Participants who do not meet NCCN/ACMG guidelines for referral to a genetic counselor will have routine clinical care, which does not include a genetic counselor visit or genetic testing for cancer predisposition. Participants who do meet NCCN/ACMG guidelines will be referred to a genetic counselor at their treating institution. Genetic testing will be ordered based on the genetic counselor's clinical recommendation and patient preference. Participants on this arm who receive genetic testing will be tracked and results will be manually entered into the study database, although if they are tested at Ambry Genetics, positive results can be directly imported into PennChart (our local instance of Epic) via a secure interface.

Participants randomized to the universal-testing arm will have genetic testing using a broad cancer risk gene panel through Ambry Genetics. Participants will have saliva samples collected. For low-risk patients, as well as for high-risk patients who decline Genetic Counselor (GC) visits, Research Coordinators (RCs) will mail a saliva kit, along with a prepaid mailer addressed to Ambry Genetics and a completed testing requisition form, to the participant.

Orders will be placed in PennChart and will link directly with the Ambry Genetics application programming interface (API). This functionality already has been built and implemented in PennChart. For both arms, clinical reports from Ambry including variant interpretations are directly imported into PennChart. Participants seen by a GC will have their results returned by that care team. Participants consenting remotely will be told in advance that they will be notified by their preferred method (patient portal, mail, email) that their genetic results are available. Negative results will be provided by that method, with the option of a GC visit upon request. Participants with positive results pathogenic/likely pathogenic or variant of uncertain significance (P/LP or VUS) will be told that results are available and be returned by phone by the study genetic counselor or their clinical genetic counselor. VUS results will be returned to tested patients with appropriate caveats.

Ascertainment of genetic risk among 1st-degree adult relatives: This portion of the study will explore differences in ascertainment of genetic risk among 1st-degree adult relatives of patients assigned to the universal-testing arm as compared with the phenotype-directed arm after a combination of referral by the proband and direct clinical and/or research team outreach. The investigators hypothesize that, by testing all young adult patients with solid tumors with a comprehensive germline cancer risk panel rather than following the standard guideline-directed approach to germline genetic testing of patients with cancer, the investigators will identify a higher proportion of their 1st-degree relatives as being at increased genetic cancer risk.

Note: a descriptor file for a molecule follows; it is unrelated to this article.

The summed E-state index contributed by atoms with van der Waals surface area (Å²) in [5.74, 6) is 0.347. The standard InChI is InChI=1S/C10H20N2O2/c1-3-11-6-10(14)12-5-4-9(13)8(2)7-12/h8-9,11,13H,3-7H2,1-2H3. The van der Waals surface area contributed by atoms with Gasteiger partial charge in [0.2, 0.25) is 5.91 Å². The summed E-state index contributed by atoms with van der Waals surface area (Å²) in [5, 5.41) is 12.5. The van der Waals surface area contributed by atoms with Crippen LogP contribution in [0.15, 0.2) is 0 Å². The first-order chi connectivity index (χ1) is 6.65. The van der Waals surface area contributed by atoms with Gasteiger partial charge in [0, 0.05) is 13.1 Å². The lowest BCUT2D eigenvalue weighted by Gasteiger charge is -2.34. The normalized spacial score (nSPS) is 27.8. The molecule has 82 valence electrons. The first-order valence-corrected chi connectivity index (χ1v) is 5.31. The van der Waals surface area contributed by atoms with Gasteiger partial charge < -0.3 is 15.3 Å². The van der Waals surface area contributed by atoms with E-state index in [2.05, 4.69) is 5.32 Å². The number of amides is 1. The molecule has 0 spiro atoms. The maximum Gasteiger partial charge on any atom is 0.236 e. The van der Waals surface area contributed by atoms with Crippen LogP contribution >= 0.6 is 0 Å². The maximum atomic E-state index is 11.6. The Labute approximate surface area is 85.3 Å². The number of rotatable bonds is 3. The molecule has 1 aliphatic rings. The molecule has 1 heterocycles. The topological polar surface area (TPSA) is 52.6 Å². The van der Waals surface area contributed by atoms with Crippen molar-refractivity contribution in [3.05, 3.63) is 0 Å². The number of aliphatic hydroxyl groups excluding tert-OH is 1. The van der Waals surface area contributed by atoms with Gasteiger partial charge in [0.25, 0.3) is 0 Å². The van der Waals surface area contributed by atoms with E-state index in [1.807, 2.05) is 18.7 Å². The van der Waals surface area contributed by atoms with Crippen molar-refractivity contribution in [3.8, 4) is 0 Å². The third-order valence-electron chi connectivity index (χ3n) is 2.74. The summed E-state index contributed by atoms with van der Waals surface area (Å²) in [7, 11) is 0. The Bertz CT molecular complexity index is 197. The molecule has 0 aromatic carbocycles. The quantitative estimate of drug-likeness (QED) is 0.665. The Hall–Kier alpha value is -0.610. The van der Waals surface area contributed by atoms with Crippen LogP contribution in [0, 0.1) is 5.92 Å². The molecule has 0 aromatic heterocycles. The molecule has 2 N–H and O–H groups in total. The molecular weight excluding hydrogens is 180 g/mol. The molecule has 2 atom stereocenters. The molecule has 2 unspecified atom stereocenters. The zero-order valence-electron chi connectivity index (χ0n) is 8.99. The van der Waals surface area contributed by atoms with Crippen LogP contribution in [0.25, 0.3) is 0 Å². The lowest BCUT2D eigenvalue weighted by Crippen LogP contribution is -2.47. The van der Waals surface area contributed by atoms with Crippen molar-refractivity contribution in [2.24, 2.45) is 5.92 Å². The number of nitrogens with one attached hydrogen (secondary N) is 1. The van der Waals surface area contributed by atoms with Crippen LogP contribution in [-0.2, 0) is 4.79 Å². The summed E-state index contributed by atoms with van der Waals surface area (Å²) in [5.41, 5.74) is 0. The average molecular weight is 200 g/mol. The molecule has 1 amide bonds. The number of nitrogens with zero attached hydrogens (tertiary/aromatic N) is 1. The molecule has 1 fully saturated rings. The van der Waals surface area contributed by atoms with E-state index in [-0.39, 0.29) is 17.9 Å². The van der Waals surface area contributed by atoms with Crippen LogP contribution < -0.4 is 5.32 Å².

Details
Condition Ewing's Family Tumors, malignant tumor, primary malignant neoplasm, primary cancer, Cancer/Tumors, malignant tumors, Cancer, malignancies, malignancy, cancers, Neoplasms, Cancer (Pediatric)
Treatment standard, 66-gene panel for young adult cancers, Broad gene panel for young adult cancers
Clinical Study IdentifierNCT04533555
SponsorUniversity of Pennsylvania
Last Modified on20 October 2021

Eligibility

Yes No Not Sure

Inclusion Criteria

Patients will be eligible if they meet the following criteria
Diagnosed with a solid tumor between age 18-39 (patients may be 40 years of age at time of enrollment)
Within one year of diagnosis with index cancer
Have had at least two visits at Penn Medicine for the cancer diagnosis (to exclude one-time second opinions)

Exclusion Criteria

Patients will be excluded if they meet any of the following criteria
Diagnosis of in situ cancer, thyroid cancer (papillary or follicular), or leukemia Breast cancer diagnosis (aim 1 only)
Have a known genetic predisposition to cancer
Underwent genetic testing after this cancer diagnosis
Have a benign neoplasm